One of the most important things you can do while investing is to take your emotions out of it— just because you like a particular product or company doesn’t mean it’s a good investment. For me, that’s exactly the case with Shopify (NYSE:SHOP).
The company itself has a strong business model and I trust management’s future plans, but SHOP stock is simply too expensive to make it a worthwhile buy right now.
The Case for SHOP Stock
There are a lot of great reasons to want Shopify stock in your portfolio. The firm’s comprehensive merchant solutions platform makes it a top choice for small and mid-size retail businesses. Shopify has taken the friction out of e-commerce for small businesses and although it has plenty of competitors, the switching costs for merchants are relatively high. The financial and operational pain of transferring an e-commerce platform makes it harder for the small businesses that SHOP serves to consider alternatives.
Plus, SHOP stock has become an indirect play in several fast-growing industries. As my colleague David Moadel pointed out earlier this week, Shopify’s 6 River Systems acquisition makes Shopify stock an indirect bet on the cloud and robotics industry as well as an e-commerce play.
Perhaps even more enticing is Shopify’s entry into the growing American cannabis market. While the firm has been serving Canada’s marijuana market for some time, it recently announced plans to add on features that will support CBD merchants in the U.S. That’s a big deal as the CBD market is expected to explode in the coming years. Over the next five years analysts see the CBD market growing to be worth somewhere between $15 billion and $20 billion.
Good, Not Great
All of those reasons certainly back up SHOP stock’s growth potential, but you have to ask yourself if Shopify’s future growth potential is as compelling as its valuation suggests. Back in June I warned that SHOP’s valuation was too high and that the stock was likely to suffer a correction. Sure enough, SHOP declined more than 20% in September on news about a $603 million secondary share offering.
That’s because investors are jittery about hyped-up stocks like SHOP. Shopify is priced to perform above and beyond and that’s dangerous to buy into. The firm trades at 341 times its forward earnings—that’s head and shoulders above any of its competitors — stocks in the tech sector trade at an average of 21 times their forecasted earnings. Competing growth stocks like Etsy (NASDAQ:ETSY) and Wix.com (NASDAQ:WIX) have Price/Forward earnings ratios of 58 and 80 respectively.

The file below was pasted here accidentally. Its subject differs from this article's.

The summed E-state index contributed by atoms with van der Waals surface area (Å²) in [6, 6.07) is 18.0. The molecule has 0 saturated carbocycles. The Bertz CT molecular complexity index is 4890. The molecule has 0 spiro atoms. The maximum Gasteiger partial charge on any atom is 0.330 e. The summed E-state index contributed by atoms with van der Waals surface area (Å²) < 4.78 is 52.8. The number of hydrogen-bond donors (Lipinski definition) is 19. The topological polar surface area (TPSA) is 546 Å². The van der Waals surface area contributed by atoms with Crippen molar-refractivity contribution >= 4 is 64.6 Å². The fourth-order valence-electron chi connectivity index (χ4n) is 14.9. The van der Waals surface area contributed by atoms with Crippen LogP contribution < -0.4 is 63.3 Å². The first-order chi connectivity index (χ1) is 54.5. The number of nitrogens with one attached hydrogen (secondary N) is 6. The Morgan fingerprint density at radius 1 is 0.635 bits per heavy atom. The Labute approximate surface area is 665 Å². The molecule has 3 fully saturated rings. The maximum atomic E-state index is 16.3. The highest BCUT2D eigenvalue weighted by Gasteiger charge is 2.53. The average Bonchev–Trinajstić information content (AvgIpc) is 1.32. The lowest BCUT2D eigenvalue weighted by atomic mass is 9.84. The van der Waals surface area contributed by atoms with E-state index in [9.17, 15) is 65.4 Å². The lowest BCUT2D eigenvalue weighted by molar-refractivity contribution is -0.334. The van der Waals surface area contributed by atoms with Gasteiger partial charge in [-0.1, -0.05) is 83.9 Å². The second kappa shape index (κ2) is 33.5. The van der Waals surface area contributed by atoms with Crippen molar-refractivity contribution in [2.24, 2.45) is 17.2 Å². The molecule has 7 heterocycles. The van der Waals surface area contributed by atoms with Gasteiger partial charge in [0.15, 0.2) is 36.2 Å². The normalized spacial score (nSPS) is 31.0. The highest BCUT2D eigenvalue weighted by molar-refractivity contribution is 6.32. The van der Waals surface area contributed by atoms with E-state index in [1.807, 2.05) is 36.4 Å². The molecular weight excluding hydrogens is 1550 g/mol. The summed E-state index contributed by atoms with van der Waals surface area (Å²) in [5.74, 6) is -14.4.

That kind of sky-high valuation is setting SHOP stock up for failure. If the firm continues to outperform in the quarters to come, it shouldn’t move the needle much as that’s already baked into SHOP’s share price. However, a misstep of any kind could put Shopify stock into a tailspin.
While the firm is seen growing its business for years to come, Shopify is heavily exposed in the event of an economic downturn. Because Shopify serves mostly small businesses, the firm is reliant on favorable economic conditions to keep those businesses afloat. Small businesses have a high failure rate even at the best of times, add in a pullback in consumer spending or an economic downturn and SHOP may lose a huge percentage of its customers.
The Bottom Line on SHOP Stock
While I believe SHOP is overvalued at its current price, I’m keeping it at the top of my watchlist. Over the past few months we’ve seen several big names including Warrant Buffet start to stockpile cash in anticipation of a coming recession. Shopify would be a great name to buy in the event of a market meltdown because it would offer investors a better entry point into a solid business.
Shopify is a strong business with several promising future catalysts. However, investors are over-excited about the stock and that has driven the share price too high to make it a worthwhile bet. Staying on the sidelines until the share price falls to a more reasonable level looks like the best way to play SHOP stock right now.
As of this writing Laura Hoy did not hold a position in any of the aforementioned securities.